The 12.25 x 9.5in (31 x 24cm) oil painting had been in the same local family since at least the early 1950s, most likely longer, although its significance was seemingly unrealised.
It had some condition issues, including what appeared to be a tear caused prior to being relined and some scuffs, and was housed in an ornate parcel gilt and carved Florentine frame.
Catalogued as ‘18th century Italian School’ and estimated at £400-600, it drew a huge amount of attention with over 100 people watching the lot on the-saleroom.com. Sleeper spotters realised its similarity to a number of known portraits by Mary Beale (1633-99) of her son Bartholomew.
Two studies are on display at Tate Britain, while another sold for £75,000 at Sotheby's in July 2019, the auction record for the artist until the current sale. In appearance, age and costume, these sketches all depict Bartholomew similarly to how he is shown in Beale’s self-portrait with her family, a work painted in c.1659-60 which is now in London’s Museum of the Home (previously the Geffrye Museum).
Pre-sale bidding had already reached £20,000 before the lot was offered in Reeman Dansie's live webcast auction held behind-closed-doors on January 26-27.
After strenuous competition with the bidding lasting four minutes, it was eventually knocked down at £100,000 to a buyer on the-saleroom.com. The price represented a new high for the artist at auction.
It was underbid by dealer Philip Mould, who was bidding on his own behalf rather than for a client. "It is a high quality, appealing work by a leading 17th century female artist depicting her own son," he told ATG. "It is like other works by her on this scale and may be painted on paper, laid onto canvas, which will add to its intimate appeal for a museum or specialist collector."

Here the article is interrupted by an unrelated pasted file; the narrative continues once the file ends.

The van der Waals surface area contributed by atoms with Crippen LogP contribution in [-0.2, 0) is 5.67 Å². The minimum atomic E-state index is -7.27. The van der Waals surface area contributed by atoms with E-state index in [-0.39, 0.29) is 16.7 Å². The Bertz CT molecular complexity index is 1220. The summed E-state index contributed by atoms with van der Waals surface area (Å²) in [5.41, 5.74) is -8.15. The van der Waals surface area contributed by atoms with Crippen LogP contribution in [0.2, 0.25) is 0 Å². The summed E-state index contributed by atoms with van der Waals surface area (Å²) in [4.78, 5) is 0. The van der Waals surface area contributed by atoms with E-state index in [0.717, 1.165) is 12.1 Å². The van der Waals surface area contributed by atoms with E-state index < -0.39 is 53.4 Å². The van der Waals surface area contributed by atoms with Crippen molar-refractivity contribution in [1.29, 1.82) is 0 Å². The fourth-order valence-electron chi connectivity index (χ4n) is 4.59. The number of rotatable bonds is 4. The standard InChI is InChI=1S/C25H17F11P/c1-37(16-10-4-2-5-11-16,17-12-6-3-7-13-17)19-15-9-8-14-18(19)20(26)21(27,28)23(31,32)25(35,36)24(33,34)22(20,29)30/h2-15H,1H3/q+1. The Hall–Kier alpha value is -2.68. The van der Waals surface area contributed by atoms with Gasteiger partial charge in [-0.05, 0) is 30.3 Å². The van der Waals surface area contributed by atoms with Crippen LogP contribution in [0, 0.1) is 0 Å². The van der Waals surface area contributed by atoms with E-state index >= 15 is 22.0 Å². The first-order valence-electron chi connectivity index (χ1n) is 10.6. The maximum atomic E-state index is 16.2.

Mary Beale was one of only a small number of female artists working professionally in London during her day. Born in Barrow, Suffolk, the daughter of a clergyman, she studied under the portraitist Sir Peter Lely and, as her reputation grew, by the 1670s her work was in considerable demand.
She and her husband Charles Beale (1632-1705), a cloth merchant who was also an amateur painter, had two sons, Charles and Bartholomew, both of whom worked in her studio early on.
Charles later became a specialist in portrait miniatures while Bartholomew went on to study medicine and later set up a practice in Coventry.
His mother was not the only artist to paint him. A portrait of Bartholomew by Lely from c.1670 was sold at Sotheby’s New York in January 2009 for $242,500 including premium and was subsequently sold by dealer Simon Dickinson to the Dulwich Picture Gallery the following year. It was the pendant to another portrait of the same sitter already in the gallery’s collection.
Director and auctioneer at Reeman Dansie Jonathan Benson, who was on the rostrum for the sale, said it was the highest price for a picture during his 15 years conducting auctions at the firm.
He added that vendors, who were long-standing clients, were “over the moon”.